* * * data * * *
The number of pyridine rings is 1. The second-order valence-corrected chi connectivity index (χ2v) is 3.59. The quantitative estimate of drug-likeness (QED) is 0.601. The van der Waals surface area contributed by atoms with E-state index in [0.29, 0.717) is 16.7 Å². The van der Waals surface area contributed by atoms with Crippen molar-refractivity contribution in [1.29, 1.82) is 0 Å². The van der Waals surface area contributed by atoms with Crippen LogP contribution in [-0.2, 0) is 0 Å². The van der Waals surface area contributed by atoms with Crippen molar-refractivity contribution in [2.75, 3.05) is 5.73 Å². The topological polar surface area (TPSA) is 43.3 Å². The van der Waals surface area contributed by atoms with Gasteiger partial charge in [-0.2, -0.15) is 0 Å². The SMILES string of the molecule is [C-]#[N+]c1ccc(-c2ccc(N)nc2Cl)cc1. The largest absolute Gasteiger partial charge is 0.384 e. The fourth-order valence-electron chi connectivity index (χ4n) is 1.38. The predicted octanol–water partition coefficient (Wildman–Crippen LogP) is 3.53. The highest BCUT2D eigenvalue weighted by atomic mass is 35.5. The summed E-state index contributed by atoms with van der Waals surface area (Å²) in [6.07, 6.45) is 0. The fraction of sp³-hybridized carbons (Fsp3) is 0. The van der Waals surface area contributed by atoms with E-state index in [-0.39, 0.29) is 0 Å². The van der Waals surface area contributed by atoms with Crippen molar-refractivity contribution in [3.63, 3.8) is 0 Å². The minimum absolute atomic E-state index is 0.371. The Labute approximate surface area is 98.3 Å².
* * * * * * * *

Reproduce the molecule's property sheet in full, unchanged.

The number of pyridine rings is 1. The second-order valence-corrected chi connectivity index (χ2v) is 3.59. The quantitative estimate of drug-likeness (QED) is 0.601. The van der Waals surface area contributed by atoms with E-state index in [0.29, 0.717) is 16.7 Å². The van der Waals surface area contributed by atoms with Crippen molar-refractivity contribution in [1.29, 1.82) is 0 Å². The van der Waals surface area contributed by atoms with Crippen LogP contribution in [-0.2, 0) is 0 Å². The van der Waals surface area contributed by atoms with Crippen molar-refractivity contribution in [2.75, 3.05) is 5.73 Å². The topological polar surface area (TPSA) is 43.3 Å². The van der Waals surface area contributed by atoms with Gasteiger partial charge in [-0.2, -0.15) is 0 Å². The SMILES string of the molecule is [C-]#[N+]c1ccc(-c2ccc(N)nc2Cl)cc1. The largest absolute Gasteiger partial charge is 0.384 e. The fourth-order valence-electron chi connectivity index (χ4n) is 1.38. The predicted octanol–water partition coefficient (Wildman–Crippen LogP) is 3.53. The highest BCUT2D eigenvalue weighted by atomic mass is 35.5. The summed E-state index contributed by atoms with van der Waals surface area (Å²) in [6.07, 6.45) is 0. The fraction of sp³-hybridized carbons (Fsp3) is 0. The van der Waals surface area contributed by atoms with E-state index in [-0.39, 0.29) is 0 Å². The van der Waals surface area contributed by atoms with Crippen molar-refractivity contribution in [3.63, 3.8) is 0 Å². The minimum absolute atomic E-state index is 0.371. The Labute approximate surface area is 98.3 Å².